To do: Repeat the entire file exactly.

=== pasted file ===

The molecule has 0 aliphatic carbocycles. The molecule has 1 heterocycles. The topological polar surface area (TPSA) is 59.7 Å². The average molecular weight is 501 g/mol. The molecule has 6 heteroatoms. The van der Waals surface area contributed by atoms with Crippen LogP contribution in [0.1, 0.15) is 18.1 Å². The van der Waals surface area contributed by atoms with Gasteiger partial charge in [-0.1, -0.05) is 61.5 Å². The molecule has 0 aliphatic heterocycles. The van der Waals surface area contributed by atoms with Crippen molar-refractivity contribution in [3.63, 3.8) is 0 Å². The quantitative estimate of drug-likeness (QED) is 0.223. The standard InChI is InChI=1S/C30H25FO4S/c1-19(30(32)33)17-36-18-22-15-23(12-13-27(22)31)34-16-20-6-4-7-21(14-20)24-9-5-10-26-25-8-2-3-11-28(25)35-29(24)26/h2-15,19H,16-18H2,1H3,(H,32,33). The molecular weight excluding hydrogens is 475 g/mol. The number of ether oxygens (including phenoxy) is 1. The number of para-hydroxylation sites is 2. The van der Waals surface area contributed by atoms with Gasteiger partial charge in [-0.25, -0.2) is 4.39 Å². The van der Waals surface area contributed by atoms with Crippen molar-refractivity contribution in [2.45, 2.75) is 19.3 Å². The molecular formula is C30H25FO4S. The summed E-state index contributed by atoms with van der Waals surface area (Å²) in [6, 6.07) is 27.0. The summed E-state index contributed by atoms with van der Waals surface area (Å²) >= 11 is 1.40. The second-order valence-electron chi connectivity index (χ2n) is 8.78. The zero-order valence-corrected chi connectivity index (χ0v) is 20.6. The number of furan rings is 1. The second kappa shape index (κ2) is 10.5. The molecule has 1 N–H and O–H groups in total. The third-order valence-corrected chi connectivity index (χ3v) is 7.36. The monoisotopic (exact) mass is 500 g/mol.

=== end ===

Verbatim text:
The molecule has 0 aliphatic carbocycles. The molecule has 1 heterocycles. The topological polar surface area (TPSA) is 59.7 Å². The average molecular weight is 501 g/mol. The molecule has 6 heteroatoms. The van der Waals surface area contributed by atoms with Crippen LogP contribution in [0.1, 0.15) is 18.1 Å². The van der Waals surface area contributed by atoms with Gasteiger partial charge in [-0.1, -0.05) is 61.5 Å². The molecule has 0 aliphatic heterocycles. The van der Waals surface area contributed by atoms with Crippen molar-refractivity contribution in [3.63, 3.8) is 0 Å². The quantitative estimate of drug-likeness (QED) is 0.223. The standard InChI is InChI=1S/C30H25FO4S/c1-19(30(32)33)17-36-18-22-15-23(12-13-27(22)31)34-16-20-6-4-7-21(14-20)24-9-5-10-26-25-8-2-3-11-28(25)35-29(24)26/h2-15,19H,16-18H2,1H3,(H,32,33). The molecular weight excluding hydrogens is 475 g/mol. The number of ether oxygens (including phenoxy) is 1. The number of para-hydroxylation sites is 2. The van der Waals surface area contributed by atoms with Gasteiger partial charge in [-0.25, -0.2) is 4.39 Å². The van der Waals surface area contributed by atoms with Crippen molar-refractivity contribution in [2.45, 2.75) is 19.3 Å². The molecular formula is C30H25FO4S. The summed E-state index contributed by atoms with van der Waals surface area (Å²) in [6, 6.07) is 27.0. The summed E-state index contributed by atoms with van der Waals surface area (Å²) >= 11 is 1.40. The second-order valence-electron chi connectivity index (χ2n) is 8.78. The zero-order valence-corrected chi connectivity index (χ0v) is 20.6. The number of furan rings is 1. The second kappa shape index (κ2) is 10.5. The molecule has 1 N–H and O–H groups in total. The third-order valence-corrected chi connectivity index (χ3v) is 7.36. The monoisotopic (exact) mass is 500 g/mol.